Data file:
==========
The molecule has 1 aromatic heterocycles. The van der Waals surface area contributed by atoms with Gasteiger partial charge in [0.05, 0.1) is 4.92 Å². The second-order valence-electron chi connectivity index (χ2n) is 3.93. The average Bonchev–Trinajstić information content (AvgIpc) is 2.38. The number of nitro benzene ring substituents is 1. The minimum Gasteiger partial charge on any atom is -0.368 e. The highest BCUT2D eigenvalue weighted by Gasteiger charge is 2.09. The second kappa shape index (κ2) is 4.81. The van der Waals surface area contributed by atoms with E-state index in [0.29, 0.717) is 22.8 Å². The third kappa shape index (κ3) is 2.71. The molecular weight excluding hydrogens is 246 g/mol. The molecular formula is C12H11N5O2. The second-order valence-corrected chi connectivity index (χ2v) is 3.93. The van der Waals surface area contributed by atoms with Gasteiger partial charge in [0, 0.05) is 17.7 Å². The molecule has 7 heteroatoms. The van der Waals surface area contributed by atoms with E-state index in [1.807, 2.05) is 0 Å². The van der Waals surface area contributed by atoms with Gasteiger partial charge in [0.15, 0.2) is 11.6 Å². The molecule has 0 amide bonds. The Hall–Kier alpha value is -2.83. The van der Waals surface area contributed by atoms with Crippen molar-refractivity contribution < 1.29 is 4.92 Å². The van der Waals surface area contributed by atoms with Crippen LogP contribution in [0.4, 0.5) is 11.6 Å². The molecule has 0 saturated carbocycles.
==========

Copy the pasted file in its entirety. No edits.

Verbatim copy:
The molecule has 1 aromatic heterocycles. The van der Waals surface area contributed by atoms with Gasteiger partial charge in [0.05, 0.1) is 4.92 Å². The second-order valence-electron chi connectivity index (χ2n) is 3.93. The average Bonchev–Trinajstić information content (AvgIpc) is 2.38. The number of nitro benzene ring substituents is 1. The minimum Gasteiger partial charge on any atom is -0.368 e. The highest BCUT2D eigenvalue weighted by Gasteiger charge is 2.09. The second kappa shape index (κ2) is 4.81. The van der Waals surface area contributed by atoms with E-state index in [0.29, 0.717) is 22.8 Å². The third kappa shape index (κ3) is 2.71. The molecular weight excluding hydrogens is 246 g/mol. The molecular formula is C12H11N5O2. The second-order valence-corrected chi connectivity index (χ2v) is 3.93. The van der Waals surface area contributed by atoms with Gasteiger partial charge in [0, 0.05) is 17.7 Å². The molecule has 7 heteroatoms. The van der Waals surface area contributed by atoms with E-state index in [1.807, 2.05) is 0 Å². The van der Waals surface area contributed by atoms with Gasteiger partial charge in [0.15, 0.2) is 11.6 Å². The molecule has 0 amide bonds. The Hall–Kier alpha value is -2.83. The van der Waals surface area contributed by atoms with Crippen molar-refractivity contribution < 1.29 is 4.92 Å². The van der Waals surface area contributed by atoms with Crippen LogP contribution in [0.4, 0.5) is 11.6 Å². The molecule has 0 saturated carbocycles.